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Biomedicine in museums

(Medical) science and documentary films, 8-12 November 2006

By February 14, 2006No Comments

Tim Boon, Science Museum, is organizing a session on “Science and documentaries” at the 2006 Film and History League Conference (“The Documentary Tradition”), November 8-12, 2006, Here’s his call for papers:

Filmmakers who identify themselves as documentary makers have, throughout the history of the form, made films that represent scientific themes. This can be seen to have occurred at four levels:

· Where science and society touch most intimately, documentarists have often made films that represent the scientific point of view. Examples include nutrition science, public health, building design and medicine. Here we may consider some of the films of Paul Rotha, including his masterpiece World of Plenty (1943).

· Documentarists have often promoted scientific and technological innovation. Many of the films of the GPO Film Unit promoting telephony are relevant here.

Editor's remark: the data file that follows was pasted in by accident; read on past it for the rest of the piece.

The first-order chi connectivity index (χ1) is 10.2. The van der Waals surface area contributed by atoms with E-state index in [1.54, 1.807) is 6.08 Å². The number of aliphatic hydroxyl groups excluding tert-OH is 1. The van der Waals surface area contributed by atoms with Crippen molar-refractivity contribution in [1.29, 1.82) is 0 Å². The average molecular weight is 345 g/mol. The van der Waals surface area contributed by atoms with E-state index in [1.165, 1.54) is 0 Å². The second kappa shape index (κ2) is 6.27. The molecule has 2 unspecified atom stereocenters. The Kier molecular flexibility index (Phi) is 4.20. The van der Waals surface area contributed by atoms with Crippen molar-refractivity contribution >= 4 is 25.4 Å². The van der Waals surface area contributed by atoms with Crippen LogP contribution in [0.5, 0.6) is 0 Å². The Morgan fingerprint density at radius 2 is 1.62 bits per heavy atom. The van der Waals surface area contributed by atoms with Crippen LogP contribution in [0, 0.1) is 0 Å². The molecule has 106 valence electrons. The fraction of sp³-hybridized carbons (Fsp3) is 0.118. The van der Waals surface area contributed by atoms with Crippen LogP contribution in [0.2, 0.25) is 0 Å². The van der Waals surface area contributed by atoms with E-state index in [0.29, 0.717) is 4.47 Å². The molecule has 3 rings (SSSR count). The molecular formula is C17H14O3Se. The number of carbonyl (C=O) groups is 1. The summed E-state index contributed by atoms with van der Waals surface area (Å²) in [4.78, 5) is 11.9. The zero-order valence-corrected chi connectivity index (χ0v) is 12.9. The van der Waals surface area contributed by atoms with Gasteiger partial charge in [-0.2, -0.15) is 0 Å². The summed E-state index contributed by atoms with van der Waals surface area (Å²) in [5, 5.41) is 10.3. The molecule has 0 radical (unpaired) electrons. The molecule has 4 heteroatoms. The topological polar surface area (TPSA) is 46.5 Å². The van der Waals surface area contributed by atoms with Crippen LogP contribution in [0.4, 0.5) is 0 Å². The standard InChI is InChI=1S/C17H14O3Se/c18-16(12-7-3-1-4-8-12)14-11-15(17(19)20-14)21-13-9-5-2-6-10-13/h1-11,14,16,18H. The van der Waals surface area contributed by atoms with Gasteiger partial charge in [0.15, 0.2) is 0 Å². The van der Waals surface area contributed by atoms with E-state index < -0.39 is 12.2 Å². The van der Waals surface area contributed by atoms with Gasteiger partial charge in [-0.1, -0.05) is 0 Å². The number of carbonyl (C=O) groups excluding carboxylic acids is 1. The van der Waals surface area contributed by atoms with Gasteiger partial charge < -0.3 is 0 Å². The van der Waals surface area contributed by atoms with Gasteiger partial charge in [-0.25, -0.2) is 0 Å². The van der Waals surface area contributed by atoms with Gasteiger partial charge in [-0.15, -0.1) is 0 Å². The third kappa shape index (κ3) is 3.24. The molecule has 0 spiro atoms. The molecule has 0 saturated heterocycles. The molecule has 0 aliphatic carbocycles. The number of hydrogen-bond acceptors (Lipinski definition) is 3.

· Documentarists have also often made films to convey scientific information or technical expertise. Many of the films of the Shell Film Unit, including the gearing film Transfer of Power (1939) or the Techniques of Anaesthesia series made by the ICI Unit during World War Two are typical of these.

· Documentarists have often used “scientific” theories of montage, deriving from the Russian school of Kuleshov, Eisenstein, Pudovkin et al.

In virtually all these cases there has been close collaboration between filmmakers and scientists, often to the extent of close advice on scripts, scenarios and structure. Sometimes filmmakers have expressed the view that scientific documentary is a distinct sub-genre; Edgar Anstey, for example, described the nutrition film Enough to Eat? (1936) as ‘a scientific film made by scientists’, even though he directed and produced it. In fact, however, the boundary between scientific documentary and documentary in general is difficult to draw in any absolute sense; rather, definitions are specific to times and places; both scientists and filmmakers make claims about how science should be represented on the screen.

Papers are invited that explore the relations of science and documentary both in the cinema and on television.

Send all inquiries and proposals to:
Dr Tim Boon,
Head of Collections, The Science Museum, London SW7 2DD
t: 020 7942 4207, f: 020 7942 4103

Thomas Söderqvist

Author Thomas Söderqvist

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